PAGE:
MARIA WILKINS; SUZANNE WILLIS; LOIS WINSLOW; RALPH ZIMELMAN; INDIVIDUALLY AND ON BEHALF OF ALL OTHERS SIMILARLY SITUATED, PLAINTIFFS-APPELLANTS, v. VOLKSWAGEN OF AMERICA, INC., DEFENDANT-APPELLEE. VOLKSWAGEN OF AMERICA, INC., THIRD-PARTY PLAINTIFF, v. JOHN F. SCHOENDHARDT D/B/A KINCANNON MOBIL GAS SERVICE, ET AL., THIRD-PARTY DEFENDANTS.
No. 367, Docket 85-7552.United States Court of Appeals, Second Circuit.Argued October 28, 1985.
Decided June 26, 1986.
Beverly C. Moore, Jr., Washington, D.C. (Carl Shoolman, Rochester, N.Y., of counsel), for plaintiffs-appellants.
Daniel v. Gsovski, New York City (Walter F. Petzinger, Herzfeld Rubin, P.C., New York City, Anthony R. Palermo, Harter, Secrest Emery, Rochester, N.Y., of counsel), for defendant-appellee.
Appeal from the United States District Court for the Western District of New York.
Before MESKILL, CARDAMONE and WINTER, Circuit Judges.
WINTER, Circuit Judge:
 This litigation originated as a class action suit brought under the Magnuson-Moss Warranty Act, 15 U.S.C. §§ 2301-2312 (1982) (“Magnuson-Moss,” “the Act”), involving alleged defects in the oil systems of Volkswagen Rabbits. The district court dismissed the class action for lack of subject matter jurisdiction. It concluded that
only 75 of the 119 named plaintiffs had viable claims for relief, and thus that the Act’s unique jurisdictional provision requiring a minimum of 100 named plaintiffs to bring a class action in a federal court had not been satisfied. The remaining individual claims were dismissed on the ground that they did not meet the joinder requirements of Rule 20(a), Fed.R.Civ.P., and thus could not be aggregated to satisfy another of the Act’s jurisdictional provisions requiring a total amount in controversy of at least $50,000. Abraham v. Volkswagen of America, Inc., 103 F.R.D. 358 (W.D.N.Y. 1984).
 We hold that: (i) the district court used an improper procedure in resolving the 100 named plaintiffs jurisdictional question; (ii) implied warranty claims brought under the Magnuson-Moss Act are subject to state law privity rules; (iii) the express warranties in this case do not cover automobile defects manifesting themselves after expiration of the time/mileage limits of the relevant warranties; (iv) joint owners of automobiles may be counted only once toward satisfaction of the 100 named plaintiffs requirement; and (v) joiner of the remaining plaintiffs should have been allowed under Rule 20(a). We affirm in part, reverse in part, and remand.
 The 119 plaintiffs are owners of Volkswagen Rabbits, model years 1975-79. They brought a class action lawsuit against the manufacturer, Volkswagen of America (“VWOA”) alleging, inter alia, breach of the express warranty given in connection with the sale of each car and breach of the implied warranty of merchantability. Their claim, as originally stated, was that the oil system in the 1975-79 Rabbits was defective, causing excessive oil consumption, engine damage and failure, and decreased resale value of the cars. Not all plaintiffs claim to have suffered each form of damage, but all claim to have suffered at least one of the varieties specified. The complaint, as later amended, alleged that the damages claimed resulted from a single defective part, the valve stem seal, which is supposed to prevent oil from leaking into the engine’s combustion chamber. The seal allegedly was made of an inferior material that caused it to harden and crack prematurely, which in turn led to oil leakage and the other types of damage claimed.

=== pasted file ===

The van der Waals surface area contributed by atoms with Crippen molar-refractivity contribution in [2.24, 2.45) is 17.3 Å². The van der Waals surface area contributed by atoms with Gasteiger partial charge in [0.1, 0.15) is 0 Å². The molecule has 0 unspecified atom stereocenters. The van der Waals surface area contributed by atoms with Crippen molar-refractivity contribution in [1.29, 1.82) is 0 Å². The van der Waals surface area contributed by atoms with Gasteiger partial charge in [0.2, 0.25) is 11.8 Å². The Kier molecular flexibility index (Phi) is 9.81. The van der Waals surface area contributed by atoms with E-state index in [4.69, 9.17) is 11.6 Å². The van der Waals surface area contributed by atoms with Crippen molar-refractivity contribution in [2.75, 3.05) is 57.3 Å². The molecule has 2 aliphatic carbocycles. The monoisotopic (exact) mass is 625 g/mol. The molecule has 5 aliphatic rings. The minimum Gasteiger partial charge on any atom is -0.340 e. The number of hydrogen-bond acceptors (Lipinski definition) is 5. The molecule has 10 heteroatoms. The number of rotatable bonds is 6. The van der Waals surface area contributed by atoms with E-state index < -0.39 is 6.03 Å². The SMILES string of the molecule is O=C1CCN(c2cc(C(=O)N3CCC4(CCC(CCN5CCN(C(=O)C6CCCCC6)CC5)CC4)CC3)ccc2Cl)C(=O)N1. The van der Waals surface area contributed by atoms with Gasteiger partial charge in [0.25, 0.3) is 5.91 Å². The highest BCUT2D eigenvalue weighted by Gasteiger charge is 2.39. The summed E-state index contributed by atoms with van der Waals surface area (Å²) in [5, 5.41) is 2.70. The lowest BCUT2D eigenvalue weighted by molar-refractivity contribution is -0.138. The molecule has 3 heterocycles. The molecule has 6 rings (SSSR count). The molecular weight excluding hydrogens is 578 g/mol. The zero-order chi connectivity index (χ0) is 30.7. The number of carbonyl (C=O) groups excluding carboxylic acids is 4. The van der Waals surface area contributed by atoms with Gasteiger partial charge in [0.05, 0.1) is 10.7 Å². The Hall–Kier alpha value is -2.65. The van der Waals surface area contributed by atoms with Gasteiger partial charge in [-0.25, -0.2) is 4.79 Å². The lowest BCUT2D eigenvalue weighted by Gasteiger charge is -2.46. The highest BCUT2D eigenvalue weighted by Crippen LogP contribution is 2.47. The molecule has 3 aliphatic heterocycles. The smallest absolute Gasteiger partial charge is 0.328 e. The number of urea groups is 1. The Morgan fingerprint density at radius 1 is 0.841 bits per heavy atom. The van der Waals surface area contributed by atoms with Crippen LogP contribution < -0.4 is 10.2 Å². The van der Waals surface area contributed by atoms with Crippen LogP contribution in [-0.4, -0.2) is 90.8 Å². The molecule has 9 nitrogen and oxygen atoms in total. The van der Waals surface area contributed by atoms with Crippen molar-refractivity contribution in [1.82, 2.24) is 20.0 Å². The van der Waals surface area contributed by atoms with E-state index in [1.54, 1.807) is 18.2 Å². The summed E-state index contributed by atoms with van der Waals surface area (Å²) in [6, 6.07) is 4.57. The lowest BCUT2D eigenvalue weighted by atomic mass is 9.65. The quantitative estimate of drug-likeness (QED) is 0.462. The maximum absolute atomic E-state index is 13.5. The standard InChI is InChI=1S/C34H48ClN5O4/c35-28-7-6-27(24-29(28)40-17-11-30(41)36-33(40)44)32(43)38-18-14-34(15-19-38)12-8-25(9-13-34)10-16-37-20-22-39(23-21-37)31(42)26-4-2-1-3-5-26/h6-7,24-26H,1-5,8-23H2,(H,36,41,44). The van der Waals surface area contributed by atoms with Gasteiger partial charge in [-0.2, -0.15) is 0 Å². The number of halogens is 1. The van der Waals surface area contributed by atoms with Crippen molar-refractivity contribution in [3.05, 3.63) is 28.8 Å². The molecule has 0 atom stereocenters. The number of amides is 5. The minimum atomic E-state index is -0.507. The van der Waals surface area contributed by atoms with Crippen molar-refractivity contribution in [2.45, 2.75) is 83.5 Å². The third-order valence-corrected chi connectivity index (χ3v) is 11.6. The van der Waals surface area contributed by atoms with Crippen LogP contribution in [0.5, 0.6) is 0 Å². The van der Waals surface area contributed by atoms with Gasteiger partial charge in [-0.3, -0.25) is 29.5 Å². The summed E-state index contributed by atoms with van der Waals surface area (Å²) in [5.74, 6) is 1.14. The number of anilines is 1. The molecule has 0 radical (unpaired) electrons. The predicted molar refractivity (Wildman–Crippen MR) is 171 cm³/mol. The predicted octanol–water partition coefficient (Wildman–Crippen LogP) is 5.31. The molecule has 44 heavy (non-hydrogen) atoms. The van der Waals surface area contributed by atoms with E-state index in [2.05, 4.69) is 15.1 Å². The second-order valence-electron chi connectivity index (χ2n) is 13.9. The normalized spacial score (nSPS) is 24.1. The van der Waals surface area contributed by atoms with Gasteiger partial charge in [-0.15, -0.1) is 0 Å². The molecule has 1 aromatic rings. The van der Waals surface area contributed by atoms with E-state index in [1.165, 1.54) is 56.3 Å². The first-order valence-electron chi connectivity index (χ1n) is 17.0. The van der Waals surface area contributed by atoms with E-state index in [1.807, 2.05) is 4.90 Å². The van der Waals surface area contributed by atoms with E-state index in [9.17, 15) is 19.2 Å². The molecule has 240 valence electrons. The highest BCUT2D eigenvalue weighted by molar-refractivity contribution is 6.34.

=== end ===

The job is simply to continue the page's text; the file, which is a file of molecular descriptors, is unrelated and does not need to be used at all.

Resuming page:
Federal jurisdiction was invoked under the Magnuson-Moss Act. 15 U.S.C. §§ 2301-2312 (1982). This Act applies to all sales of consumer products in which a written warranty is given.
Section 2310(d)(1) of the Act provides that “a consumer who is damaged by the failure of a supplier, warrantor, or service contractor to comply with any obligation under [the Act], or under a written warranty, implied warranty, or service contract, may bring suit for damages and other legal and equitable relief. . . .” 15 U.S.C. § 2310(d)(1). Federal and state courts have concurrent jurisdiction over Magnuson-Moss actions, id. § 2310(d)(1)(A), (B), but no claim is cognizable by a federal court if: (i) the amount in controversy of any individual claim is less than $25; (ii) the total amount in controversy is less than $50,000; or (iii) the action is brought as a class action by fewer than 100 named plaintiffs. 15 U.S.C. § 2310(d)(3)(A), (B), (C).
 VWOA moved to dismiss the class action claims on the ground that the 100 named plaintiffs requirement was not satisfied and that the court thus lacked subject matter jurisdiction. It also moved to sever, and then dismiss for lack of subject matter jurisdiction, the individual damage claims on the ground that they did not satisfy the joiner requirements of Fed.R.Civ.P. 20(a) and thus could not be aggregated toward the $50,000 requirement.
 VWOA sought discovery in connection with its motion to dismiss the class action for failing to comply with the 100 named plaintiffs requirement. The plaintiffs opposed